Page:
UNIV 3565 Syllabus
UNIV 3565 - Comparative Christianity
3 Credit Hours
The topics studied in this course include:
- Commonality in Christianity
- Major turning points in Christian history
- The tradition's variety of subgroups, starting with the three great groupings: Eastern Christianity, Roman Christianity and Protestant Christianity
- Examination of the future of Christianity
Upon successful completion of this course, students will:
- Identify what all Christians have in common.
- Explain the three great Christian traditions: Eastern, Roman and Protestant Christianity.
- Describe some major events in Christian history.
- Summarize the phenomenological/sociological approach to examining religion.
- Develop an appreciation and understanding for a common Christian tradition as well as for the rich diversity of this ancient community.
- Become more tolerant of different religions and different cultural forms.
- Meet adherents of particular religious traditions and to observe their religious practices.
- Hypothesize about Christianity's future.
Since course topics follow an order, students should stay with the sequence listed below.
- Student introductions and reasons for taking this course.
- What do all Christians have in common?
- Major Turning Points in Christian History
- Eastern Christianity
- Oriental Christianity
- Eastern Orthodoxy
- Roman Catholic Christianity
- What do all Protestants have in common?
- Ways to divide Protestants
- The five largest Protestant groups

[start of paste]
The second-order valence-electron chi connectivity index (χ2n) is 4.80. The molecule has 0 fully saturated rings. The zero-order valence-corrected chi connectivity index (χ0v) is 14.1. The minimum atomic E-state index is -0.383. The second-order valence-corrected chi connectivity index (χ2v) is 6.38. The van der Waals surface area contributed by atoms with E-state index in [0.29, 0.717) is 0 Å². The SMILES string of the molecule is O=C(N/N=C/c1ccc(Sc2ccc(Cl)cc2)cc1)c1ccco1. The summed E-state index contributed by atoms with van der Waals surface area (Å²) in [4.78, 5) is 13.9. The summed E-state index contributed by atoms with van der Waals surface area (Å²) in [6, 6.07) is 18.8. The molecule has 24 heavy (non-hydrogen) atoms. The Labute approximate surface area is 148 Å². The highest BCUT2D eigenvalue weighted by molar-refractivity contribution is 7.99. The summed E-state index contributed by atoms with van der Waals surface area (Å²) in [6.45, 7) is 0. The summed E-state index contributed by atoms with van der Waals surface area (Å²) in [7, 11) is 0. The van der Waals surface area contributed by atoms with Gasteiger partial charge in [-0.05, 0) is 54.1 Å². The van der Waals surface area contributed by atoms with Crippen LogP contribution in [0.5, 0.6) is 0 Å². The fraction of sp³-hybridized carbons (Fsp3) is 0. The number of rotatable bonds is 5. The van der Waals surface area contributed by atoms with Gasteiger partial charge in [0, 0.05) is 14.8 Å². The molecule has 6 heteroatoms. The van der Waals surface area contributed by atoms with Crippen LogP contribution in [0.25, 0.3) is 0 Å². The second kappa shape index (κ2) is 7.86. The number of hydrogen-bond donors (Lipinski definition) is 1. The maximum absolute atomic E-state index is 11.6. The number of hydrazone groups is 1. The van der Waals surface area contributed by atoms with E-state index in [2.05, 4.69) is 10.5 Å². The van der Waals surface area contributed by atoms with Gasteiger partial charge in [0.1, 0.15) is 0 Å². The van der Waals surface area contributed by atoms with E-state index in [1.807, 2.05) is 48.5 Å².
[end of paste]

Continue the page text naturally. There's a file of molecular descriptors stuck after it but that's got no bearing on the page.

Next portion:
- Churches, sects and cults
- Traditionalists and modernists
- The Future of Christianity
This course includes readings, discussion postings, 2 visits, 2 tests and a research paper. Instructions for each can be found later in this syllabus.
Textbooks, Supplementary Materials, Hardware and Software Requirements
Please visit the Virtual Bookstore to obtain textbook information for this course. Move your cursor over the "Books" link in the navigation bar and select "Textbooks & Course Materials." Select your Program, Term, Department, and Course; then select "Submit."
There are no supplementary materials for this class.
Minimum hardware requirements can be found here.
Minimum software requirements can be found here.
Common applications you might need:
Purdue OWL Online Writing Lab (for APA, MLA, or Chicago style)
The Writing Center Online Writer's Handbook
- Technical support information can be found on the TN eCampus Help Desk page.
- Smarthinking virtual tutoring is available FREE of charge. to access Smarthinking, visit the course homepage and select Smarthinking under Course Resources. You also view sample sessions to see what Smarthinking offers and how it works.
- Information on other student issues or concerns can be located on the TN eCampus Student Resources page.
Please see "Instructor Information" in the Getting Started Module for instructor contact information, virtual office hours, and other communication information. You can expect to receive a response from the instructor within 24-48 hours unless notified of extenuating circumstances.